The Cubs still owe Zambrano $18 million for 2012.

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Posted on: November 17, 2011 3:46 pm
 

Kershaw latest youngster to dazzle

Clayton Kershaw

By C. Trent Rosecrans

When it comes to young pitchers and dominating seasons, many of us think back to Dwight Gooden in 1985 and Roger Clemens in 1986 -- but both of those seasons were before 2011 National League Cy Young Award winner Clayton Kershaw was born. Kershaw is the youngest Cy Young winner since Gooden in 1985, but he isn't the only player of his age to dominate baseball since Gooden and Clemens.

So, which pitchers age 23 or younger have put together the best pitching seasons since Kershaw was born on March 19, 1988?

• Mark Prior, 2003: In his second season and just 22, Prior went 18-6 with a 2.43 ERA with an amazing 245 strikeouts for the Cubs. He not only threw 211 1/3 innings during the regular season, he also threw 23 1/3 innings in the postseason, including the infamous Game 6 of the NLCS against the Marlins. Prior finished third in the Cy Young voting behind runaway-winer Eric Gagne, who finished with 55 saves, and San Francisco's Jason Schmidt (17-5, 2.34 ERA). The 2003 season would prove to be the best season of Prior's career. He went just 18-17 with a 4.27 ERA over the next three seasons and has battled injuries and minor leaguers since then.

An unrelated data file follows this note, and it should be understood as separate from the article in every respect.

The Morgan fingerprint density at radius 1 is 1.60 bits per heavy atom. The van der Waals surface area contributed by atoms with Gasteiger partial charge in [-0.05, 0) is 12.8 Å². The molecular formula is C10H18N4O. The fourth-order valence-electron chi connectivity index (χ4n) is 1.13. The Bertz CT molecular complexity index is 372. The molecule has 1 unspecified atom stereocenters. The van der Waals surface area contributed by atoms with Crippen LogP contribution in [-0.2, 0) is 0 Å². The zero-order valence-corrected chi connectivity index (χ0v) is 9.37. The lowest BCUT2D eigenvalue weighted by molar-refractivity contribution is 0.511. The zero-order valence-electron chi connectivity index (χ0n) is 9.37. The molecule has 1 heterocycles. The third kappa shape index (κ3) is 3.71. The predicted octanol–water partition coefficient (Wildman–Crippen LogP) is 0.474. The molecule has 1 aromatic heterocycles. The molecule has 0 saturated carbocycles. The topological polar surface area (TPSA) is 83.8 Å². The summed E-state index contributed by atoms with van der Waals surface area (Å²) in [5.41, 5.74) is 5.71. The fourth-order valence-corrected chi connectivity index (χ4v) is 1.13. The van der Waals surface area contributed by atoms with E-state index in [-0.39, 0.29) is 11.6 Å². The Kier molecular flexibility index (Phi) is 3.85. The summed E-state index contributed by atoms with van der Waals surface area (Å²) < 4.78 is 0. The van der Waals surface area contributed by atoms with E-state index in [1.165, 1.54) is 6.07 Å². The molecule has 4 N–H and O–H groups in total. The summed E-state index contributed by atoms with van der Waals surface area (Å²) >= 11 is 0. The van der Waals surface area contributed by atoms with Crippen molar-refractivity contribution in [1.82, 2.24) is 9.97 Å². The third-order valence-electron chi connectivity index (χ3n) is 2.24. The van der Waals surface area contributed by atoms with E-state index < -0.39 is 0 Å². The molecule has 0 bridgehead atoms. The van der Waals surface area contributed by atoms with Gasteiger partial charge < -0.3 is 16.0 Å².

Felix Hernandez, 2009: The year before winning the Cy Young with a 13-12 record, a 23-year-old Hernandez led the American League with a 19-5 record and also put up a 2.49 ERA. Hernandez finished second in the Cy Young voting in 2009, losing to the Royals' Zack Greinke. Hernandez went 13-12 with a 2.27 ERA as a 24-year-old in 2010. "King" Felix was 14-14 with a 3.47 ERA in 2011, but is still one of baseball's best pitchers.